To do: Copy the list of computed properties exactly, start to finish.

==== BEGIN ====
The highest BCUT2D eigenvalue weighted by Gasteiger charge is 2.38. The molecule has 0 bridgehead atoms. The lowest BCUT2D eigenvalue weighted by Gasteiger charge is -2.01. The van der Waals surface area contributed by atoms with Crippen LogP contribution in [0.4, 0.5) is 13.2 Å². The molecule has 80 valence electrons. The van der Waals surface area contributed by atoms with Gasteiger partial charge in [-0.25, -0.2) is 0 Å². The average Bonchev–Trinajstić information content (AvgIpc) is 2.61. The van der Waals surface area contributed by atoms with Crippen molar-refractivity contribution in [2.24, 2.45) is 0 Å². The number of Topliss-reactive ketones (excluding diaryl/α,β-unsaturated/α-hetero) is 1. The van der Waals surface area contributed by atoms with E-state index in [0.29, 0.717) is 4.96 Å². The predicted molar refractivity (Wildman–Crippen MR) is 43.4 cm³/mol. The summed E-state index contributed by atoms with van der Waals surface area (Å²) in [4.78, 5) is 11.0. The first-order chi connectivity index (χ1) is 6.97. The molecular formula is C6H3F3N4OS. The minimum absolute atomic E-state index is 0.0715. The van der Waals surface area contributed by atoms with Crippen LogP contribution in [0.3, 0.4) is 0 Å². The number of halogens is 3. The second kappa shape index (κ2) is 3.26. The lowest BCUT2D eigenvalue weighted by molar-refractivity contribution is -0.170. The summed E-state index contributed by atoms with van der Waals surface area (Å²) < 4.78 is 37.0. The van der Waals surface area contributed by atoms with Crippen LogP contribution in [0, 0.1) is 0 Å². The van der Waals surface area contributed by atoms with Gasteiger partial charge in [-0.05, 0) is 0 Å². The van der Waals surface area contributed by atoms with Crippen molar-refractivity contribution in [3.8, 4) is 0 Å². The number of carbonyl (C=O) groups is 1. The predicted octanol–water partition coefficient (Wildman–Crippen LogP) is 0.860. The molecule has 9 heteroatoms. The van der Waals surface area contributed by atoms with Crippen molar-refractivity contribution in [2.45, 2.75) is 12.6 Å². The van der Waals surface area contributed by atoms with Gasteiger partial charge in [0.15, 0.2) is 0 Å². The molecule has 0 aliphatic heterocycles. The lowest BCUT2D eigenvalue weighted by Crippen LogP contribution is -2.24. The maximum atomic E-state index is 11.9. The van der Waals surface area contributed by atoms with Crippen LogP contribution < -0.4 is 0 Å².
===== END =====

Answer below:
The highest BCUT2D eigenvalue weighted by Gasteiger charge is 2.38. The molecule has 0 bridgehead atoms. The lowest BCUT2D eigenvalue weighted by Gasteiger charge is -2.01. The van der Waals surface area contributed by atoms with Crippen LogP contribution in [0.4, 0.5) is 13.2 Å². The molecule has 80 valence electrons. The van der Waals surface area contributed by atoms with Gasteiger partial charge in [-0.25, -0.2) is 0 Å². The average Bonchev–Trinajstić information content (AvgIpc) is 2.61. The van der Waals surface area contributed by atoms with Crippen molar-refractivity contribution in [2.24, 2.45) is 0 Å². The number of Topliss-reactive ketones (excluding diaryl/α,β-unsaturated/α-hetero) is 1. The van der Waals surface area contributed by atoms with E-state index in [0.29, 0.717) is 4.96 Å². The predicted molar refractivity (Wildman–Crippen MR) is 43.4 cm³/mol. The summed E-state index contributed by atoms with van der Waals surface area (Å²) in [4.78, 5) is 11.0. The first-order chi connectivity index (χ1) is 6.97. The molecular formula is C6H3F3N4OS. The minimum absolute atomic E-state index is 0.0715. The van der Waals surface area contributed by atoms with Crippen LogP contribution in [0.3, 0.4) is 0 Å². The number of halogens is 3. The second kappa shape index (κ2) is 3.26. The lowest BCUT2D eigenvalue weighted by molar-refractivity contribution is -0.170. The summed E-state index contributed by atoms with van der Waals surface area (Å²) < 4.78 is 37.0. The van der Waals surface area contributed by atoms with Crippen LogP contribution in [0, 0.1) is 0 Å². The van der Waals surface area contributed by atoms with Gasteiger partial charge in [-0.05, 0) is 0 Å². The van der Waals surface area contributed by atoms with Crippen molar-refractivity contribution in [3.8, 4) is 0 Å². The number of carbonyl (C=O) groups is 1. The predicted octanol–water partition coefficient (Wildman–Crippen LogP) is 0.860. The molecule has 9 heteroatoms. The van der Waals surface area contributed by atoms with Crippen molar-refractivity contribution in [2.45, 2.75) is 12.6 Å². The van der Waals surface area contributed by atoms with Gasteiger partial charge in [0.15, 0.2) is 0 Å². The molecule has 0 aliphatic heterocycles. The lowest BCUT2D eigenvalue weighted by Crippen LogP contribution is -2.24. The maximum atomic E-state index is 11.9. The van der Waals surface area contributed by atoms with Crippen LogP contribution < -0.4 is 0 Å².